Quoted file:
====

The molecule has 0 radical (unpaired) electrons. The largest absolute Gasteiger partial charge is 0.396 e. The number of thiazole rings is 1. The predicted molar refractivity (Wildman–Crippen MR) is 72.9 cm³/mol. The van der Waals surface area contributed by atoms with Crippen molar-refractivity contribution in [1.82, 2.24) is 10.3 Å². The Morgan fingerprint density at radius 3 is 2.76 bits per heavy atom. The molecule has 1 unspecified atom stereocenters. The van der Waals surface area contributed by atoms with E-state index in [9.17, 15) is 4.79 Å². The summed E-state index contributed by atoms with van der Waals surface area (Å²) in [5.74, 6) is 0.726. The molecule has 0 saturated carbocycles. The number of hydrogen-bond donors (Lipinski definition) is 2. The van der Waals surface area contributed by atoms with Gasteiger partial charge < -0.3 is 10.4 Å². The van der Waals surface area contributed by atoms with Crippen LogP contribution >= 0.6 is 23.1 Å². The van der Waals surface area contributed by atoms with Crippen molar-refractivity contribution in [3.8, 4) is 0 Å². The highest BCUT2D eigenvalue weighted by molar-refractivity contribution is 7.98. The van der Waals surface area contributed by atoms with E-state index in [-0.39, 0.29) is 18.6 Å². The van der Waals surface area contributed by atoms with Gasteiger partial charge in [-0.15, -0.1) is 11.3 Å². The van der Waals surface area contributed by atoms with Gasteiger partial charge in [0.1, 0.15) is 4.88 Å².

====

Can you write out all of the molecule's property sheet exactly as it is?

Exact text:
The molecule has 0 radical (unpaired) electrons. The largest absolute Gasteiger partial charge is 0.396 e. The number of thiazole rings is 1. The predicted molar refractivity (Wildman–Crippen MR) is 72.9 cm³/mol. The van der Waals surface area contributed by atoms with Crippen molar-refractivity contribution in [1.82, 2.24) is 10.3 Å². The Morgan fingerprint density at radius 3 is 2.76 bits per heavy atom. The molecule has 1 unspecified atom stereocenters. The van der Waals surface area contributed by atoms with E-state index in [9.17, 15) is 4.79 Å². The summed E-state index contributed by atoms with van der Waals surface area (Å²) in [5.74, 6) is 0.726. The molecule has 0 saturated carbocycles. The number of hydrogen-bond donors (Lipinski definition) is 2. The van der Waals surface area contributed by atoms with Gasteiger partial charge < -0.3 is 10.4 Å². The van der Waals surface area contributed by atoms with Crippen LogP contribution >= 0.6 is 23.1 Å². The van der Waals surface area contributed by atoms with Crippen molar-refractivity contribution in [3.8, 4) is 0 Å². The highest BCUT2D eigenvalue weighted by molar-refractivity contribution is 7.98. The van der Waals surface area contributed by atoms with E-state index in [-0.39, 0.29) is 18.6 Å². The van der Waals surface area contributed by atoms with Gasteiger partial charge in [-0.15, -0.1) is 11.3 Å². The van der Waals surface area contributed by atoms with Gasteiger partial charge in [0.1, 0.15) is 4.88 Å².